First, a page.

New CUPA-HR Brief Finds Crucial Need for Succession Planning and Focus on Diversity for the Higher Ed Skilled Craft Workforce
The higher ed skilled craft workforce possesses the skills necessary to maintain and improve the physical facilities and infrastructure of college campuses. However, the aging of this workforce and the lack of younger workers to take the place of older employees as they retire puts institutions in a challenging position to attract new talent.
CUPA-HR’s Higher Ed Skilled Craft Workforce brief, published this month, draws on data for 15,558 skilled craft employees reported by 675 institutions. It focuses on pay in the skilled craft workforce, aging of the skilled craft workforce, representation of women and racial/ethnic minorities in skilled craft positions, the opportunities for growth in areas of diversity and equity, and recommended next steps for colleges and universities.
Aging of the Skilled Craft Workforce
Though well-paid skilled craft positions might attract people of all ages, the figure below shows that the age distribution of the skilled craft workforce skews toward older employees. Overall, most (56 percent) of the skilled craft workforce is concentrated between the ages of 50 and 65, and only 17 percent of the skilled craft workforce is under age 40. The figure suggests a crucial need for succession planning for skilled craft positions with a focus on recruiting younger workers.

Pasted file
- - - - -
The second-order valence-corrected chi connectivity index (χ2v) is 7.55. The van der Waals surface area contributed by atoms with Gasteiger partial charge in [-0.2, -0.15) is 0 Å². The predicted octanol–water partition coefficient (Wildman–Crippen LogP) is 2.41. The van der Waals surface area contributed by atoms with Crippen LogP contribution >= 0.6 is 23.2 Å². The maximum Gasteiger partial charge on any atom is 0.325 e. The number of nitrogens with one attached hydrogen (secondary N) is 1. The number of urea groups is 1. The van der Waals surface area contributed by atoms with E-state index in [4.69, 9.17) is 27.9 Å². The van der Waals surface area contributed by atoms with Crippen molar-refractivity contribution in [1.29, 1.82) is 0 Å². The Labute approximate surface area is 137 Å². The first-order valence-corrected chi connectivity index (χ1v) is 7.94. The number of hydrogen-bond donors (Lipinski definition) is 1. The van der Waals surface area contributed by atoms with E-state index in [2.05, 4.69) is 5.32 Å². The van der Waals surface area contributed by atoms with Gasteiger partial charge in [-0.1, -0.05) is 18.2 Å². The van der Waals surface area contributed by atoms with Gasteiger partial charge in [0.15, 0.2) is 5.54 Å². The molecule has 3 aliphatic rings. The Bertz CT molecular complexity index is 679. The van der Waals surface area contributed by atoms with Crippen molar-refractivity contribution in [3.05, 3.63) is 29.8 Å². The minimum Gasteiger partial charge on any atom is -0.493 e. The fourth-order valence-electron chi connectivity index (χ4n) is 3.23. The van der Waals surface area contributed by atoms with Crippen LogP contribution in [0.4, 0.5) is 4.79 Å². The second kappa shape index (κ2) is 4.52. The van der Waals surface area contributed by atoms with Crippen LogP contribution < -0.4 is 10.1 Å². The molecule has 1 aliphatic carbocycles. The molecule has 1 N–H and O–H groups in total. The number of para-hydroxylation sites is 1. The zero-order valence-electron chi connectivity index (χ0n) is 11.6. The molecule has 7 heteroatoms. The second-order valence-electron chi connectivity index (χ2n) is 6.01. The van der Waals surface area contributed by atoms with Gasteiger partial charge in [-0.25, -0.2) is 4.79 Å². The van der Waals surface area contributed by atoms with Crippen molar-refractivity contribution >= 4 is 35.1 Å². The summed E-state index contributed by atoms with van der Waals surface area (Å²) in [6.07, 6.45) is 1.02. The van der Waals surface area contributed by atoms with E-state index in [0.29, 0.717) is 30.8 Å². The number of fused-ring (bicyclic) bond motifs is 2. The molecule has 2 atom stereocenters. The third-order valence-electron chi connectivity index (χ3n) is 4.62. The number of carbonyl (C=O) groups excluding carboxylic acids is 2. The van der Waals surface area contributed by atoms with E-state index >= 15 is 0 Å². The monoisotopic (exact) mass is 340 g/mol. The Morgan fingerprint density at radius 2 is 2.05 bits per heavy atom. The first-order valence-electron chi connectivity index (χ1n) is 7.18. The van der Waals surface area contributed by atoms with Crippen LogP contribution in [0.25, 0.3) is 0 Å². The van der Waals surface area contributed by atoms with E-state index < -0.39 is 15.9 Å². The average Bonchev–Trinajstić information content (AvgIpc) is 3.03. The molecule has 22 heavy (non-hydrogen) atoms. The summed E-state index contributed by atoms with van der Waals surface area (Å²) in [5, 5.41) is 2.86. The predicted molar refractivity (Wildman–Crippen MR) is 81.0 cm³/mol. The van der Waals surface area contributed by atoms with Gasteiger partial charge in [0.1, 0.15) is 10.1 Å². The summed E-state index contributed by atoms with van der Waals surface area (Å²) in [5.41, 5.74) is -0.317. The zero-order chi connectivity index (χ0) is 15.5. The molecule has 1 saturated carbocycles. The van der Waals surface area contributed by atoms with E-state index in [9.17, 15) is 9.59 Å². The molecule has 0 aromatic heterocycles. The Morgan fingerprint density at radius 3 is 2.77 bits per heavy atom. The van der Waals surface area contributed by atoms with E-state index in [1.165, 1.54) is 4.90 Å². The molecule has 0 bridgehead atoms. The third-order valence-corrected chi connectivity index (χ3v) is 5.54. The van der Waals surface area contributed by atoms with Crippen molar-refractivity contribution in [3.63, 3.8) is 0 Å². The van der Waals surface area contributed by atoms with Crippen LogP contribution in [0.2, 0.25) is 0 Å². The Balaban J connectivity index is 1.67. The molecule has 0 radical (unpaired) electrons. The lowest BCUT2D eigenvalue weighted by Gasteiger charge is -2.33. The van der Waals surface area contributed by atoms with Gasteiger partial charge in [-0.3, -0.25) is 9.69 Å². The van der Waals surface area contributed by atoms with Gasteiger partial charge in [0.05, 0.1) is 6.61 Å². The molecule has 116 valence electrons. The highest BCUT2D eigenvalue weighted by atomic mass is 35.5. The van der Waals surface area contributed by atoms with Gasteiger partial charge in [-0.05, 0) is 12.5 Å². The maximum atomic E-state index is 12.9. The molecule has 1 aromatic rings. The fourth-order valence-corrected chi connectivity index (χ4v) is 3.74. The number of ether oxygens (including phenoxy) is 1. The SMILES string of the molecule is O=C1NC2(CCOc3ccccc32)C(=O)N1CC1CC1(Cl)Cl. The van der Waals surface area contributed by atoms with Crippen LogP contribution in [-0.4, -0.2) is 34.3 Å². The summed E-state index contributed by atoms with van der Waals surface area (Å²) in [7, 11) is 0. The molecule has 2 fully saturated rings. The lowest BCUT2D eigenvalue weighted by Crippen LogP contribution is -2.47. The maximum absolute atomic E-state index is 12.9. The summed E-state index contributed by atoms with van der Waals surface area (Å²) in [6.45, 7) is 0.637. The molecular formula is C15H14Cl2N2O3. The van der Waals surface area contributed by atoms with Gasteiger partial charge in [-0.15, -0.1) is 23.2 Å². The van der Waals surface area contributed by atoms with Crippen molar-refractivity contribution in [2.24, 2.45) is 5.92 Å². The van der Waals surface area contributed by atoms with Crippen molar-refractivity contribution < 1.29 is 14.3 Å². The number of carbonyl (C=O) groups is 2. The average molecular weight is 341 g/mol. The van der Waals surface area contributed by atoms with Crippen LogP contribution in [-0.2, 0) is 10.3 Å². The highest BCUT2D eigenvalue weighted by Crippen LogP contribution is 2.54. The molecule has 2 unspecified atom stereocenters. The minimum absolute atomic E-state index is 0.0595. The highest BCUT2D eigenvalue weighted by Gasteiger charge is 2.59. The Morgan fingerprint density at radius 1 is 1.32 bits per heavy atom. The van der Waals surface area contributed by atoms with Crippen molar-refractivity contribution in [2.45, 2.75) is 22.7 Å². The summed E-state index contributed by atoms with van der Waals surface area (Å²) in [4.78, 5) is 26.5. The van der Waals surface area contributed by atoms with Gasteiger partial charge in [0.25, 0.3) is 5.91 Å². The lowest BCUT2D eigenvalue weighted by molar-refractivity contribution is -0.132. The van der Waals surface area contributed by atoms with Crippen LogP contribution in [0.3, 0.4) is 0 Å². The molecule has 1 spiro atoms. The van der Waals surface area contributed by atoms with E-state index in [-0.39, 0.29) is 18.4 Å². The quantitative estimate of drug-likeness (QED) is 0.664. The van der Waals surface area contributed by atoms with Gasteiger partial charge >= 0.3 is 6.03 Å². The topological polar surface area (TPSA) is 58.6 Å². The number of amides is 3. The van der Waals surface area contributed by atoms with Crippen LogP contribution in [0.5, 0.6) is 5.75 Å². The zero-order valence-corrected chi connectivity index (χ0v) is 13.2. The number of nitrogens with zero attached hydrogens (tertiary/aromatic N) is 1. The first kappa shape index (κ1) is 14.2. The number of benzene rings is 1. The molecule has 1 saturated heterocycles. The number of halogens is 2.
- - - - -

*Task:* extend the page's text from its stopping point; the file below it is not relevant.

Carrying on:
Representation and Pay of Racial/Ethnic Minorities and Women
Women and racial/ethnic minorities are notably underrepresented among skilled craft workers. Overall, 3 percent of the skilled craft workforce are women, and 17 percent are racial/ethnic minorities.
Additionally, women are paid less than men (only 80 cents on the dollar). Overall, racial/ethnic minorities are paid less than White employees (96 cents on the dollar). The need to focus on improving pay equity for women and racial/ethnic minorities in the skilled craft workforce is clear, and the aging of the current workforce offers an opportunity to address these issues.
So what can higher ed institutions do to build and diversify the pipeline for skilled craft positions? Read the full brief to learn about opportunities for growth in areas of diversity and equity and recommended next steps for institutions.